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Posted by on January 24, 2014.

Atlanta Memorial Park Conservancy in for the long haul

By Collin Kelley The nonprofit Atlanta Memorial Park Conservancy spearheading the renovations at the Bobby Jones Golf Course, Bitsy Grant Tennis Center and Atlanta Memorial Park has only existed for little more than a year, but organizers say they have completed a large amount of work in that relatively short time.  “We’ve been going like gangbusters,” Roxanne Giles Smith, Atlanta Memorial Park president said. “It’s been a banner year.” The AMPC pulled together the separate organizations for the tennis center, golf course and the six neighborhoods around the park into one unified group to create a master plan for the 190-acres of parkland – which is crossed by both Peachtree and Tanyard creeks – along Northside Drive. While the Bobby Jones Golf Course and Park Conservancy started the process of developing a plan for the 80-year-old course, the AMPC has advanced the process with a new master plan unveiled last month.  The AMPC is looking at the entire park long term. While the final master plan will cost millions to execute and take a decade to fully realize, the organization plans to stay involved in the maintenance and preservation of the park, just as the Piedmont Park Conservancy has done with Midtown’s green space. Smith noted that the Piedmont Park Conservancy has been in existence for more than 20 years and is still involved in the ongoing renovations. The AMPC will launch a capital campaign to start raising money for the renovations this month. The city’s third largest green space will remain under the control of the Atlanta Department of Parks, Recreation and Cultural Affairs, which ultimately has final decision on all issues concerning its future.  The master plan must be approved by Commissioner George Dusenbury and then go onto the Atlanta City Council for final approval and Mayor Kasim Reed’s signature. Atlanta Memorial Park is the only regional park in the city that does not have a master plan, Smith said.

The Atlanta Memorial Park Conservancy has pulled together separate organizations for the Bitsy Grant Tennis Center, Bobby Jones Golf Course and neighborhoods around the park into one unified group to create a master plan.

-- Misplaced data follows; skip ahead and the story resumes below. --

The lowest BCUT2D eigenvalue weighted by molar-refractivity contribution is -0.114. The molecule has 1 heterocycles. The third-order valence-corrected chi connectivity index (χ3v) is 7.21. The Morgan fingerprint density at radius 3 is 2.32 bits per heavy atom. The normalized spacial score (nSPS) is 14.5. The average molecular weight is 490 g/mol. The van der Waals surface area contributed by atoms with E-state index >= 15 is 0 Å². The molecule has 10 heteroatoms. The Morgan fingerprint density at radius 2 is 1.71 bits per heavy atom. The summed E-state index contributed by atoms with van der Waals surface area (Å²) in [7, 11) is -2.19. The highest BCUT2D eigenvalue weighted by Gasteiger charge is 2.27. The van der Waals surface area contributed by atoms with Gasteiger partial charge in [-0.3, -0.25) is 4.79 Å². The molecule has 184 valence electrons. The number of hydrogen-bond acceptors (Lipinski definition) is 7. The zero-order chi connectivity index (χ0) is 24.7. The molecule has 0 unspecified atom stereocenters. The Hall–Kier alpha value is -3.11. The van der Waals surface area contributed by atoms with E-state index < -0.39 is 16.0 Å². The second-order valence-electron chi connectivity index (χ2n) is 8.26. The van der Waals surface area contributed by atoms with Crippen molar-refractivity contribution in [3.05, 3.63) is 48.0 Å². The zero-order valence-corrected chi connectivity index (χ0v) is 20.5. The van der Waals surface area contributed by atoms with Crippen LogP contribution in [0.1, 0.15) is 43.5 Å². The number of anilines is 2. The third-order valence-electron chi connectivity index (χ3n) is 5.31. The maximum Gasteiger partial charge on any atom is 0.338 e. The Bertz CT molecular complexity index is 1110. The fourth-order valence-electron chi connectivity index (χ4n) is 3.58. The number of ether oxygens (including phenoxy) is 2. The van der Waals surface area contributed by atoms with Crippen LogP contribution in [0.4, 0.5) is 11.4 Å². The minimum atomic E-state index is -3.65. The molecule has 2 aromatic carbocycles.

The nonprofit Atlanta Memorial Park Conservancy spearheading the renovations at the Bobby Jones Golf Course, Bitsy Grant Tennis Center and Atlanta Memorial Park has only existed for little more than a year, but organizers say they have completed a large amount of work in that relatively short time.

“We’ve been going like gangbusters,” Roxanne Giles Smith, Atlanta Memorial Park president said. “It’s been a banner year.”

The AMPC pulled together the separate organizations for the tennis center, golf course and the six neighborhoods around the park into one unified group to create a master plan for the 190-acres of parkland – which is crossed by both Peachtree and Tanyard creeks – along Northside Drive. While the Bobby Jones Golf Course and Park Conservancy started the process of developing a plan for the 80-year-old course, the AMPC has advanced the process with a new master plan unveiled last month.

The AMPC is looking at the entire park long term. While the final master plan will cost millions to execute and take a decade to fully realize, the organization plans to stay involved in the maintenance and preservation of the park, just as the Piedmont Park Conservancy has done with Midtown’s green space.

Smith noted that the Piedmont Park Conservancy has been in existence for more than 20 years and is still involved in the ongoing renovations. The AMPC will launch a capital campaign to start raising money for the renovations this month.

The city’s third largest green space will remain under the control of the Atlanta Department of Parks, Recreation and Cultural Affairs, which ultimately has final decision on all issues concerning its future.

The master plan must be approved by Commissioner George Dusenbury and then go onto the Atlanta City Council for final approval and Mayor Kasim Reed’s signature.

Atlanta Memorial Park is the only regional park in the city that does not have a master plan, Smith said.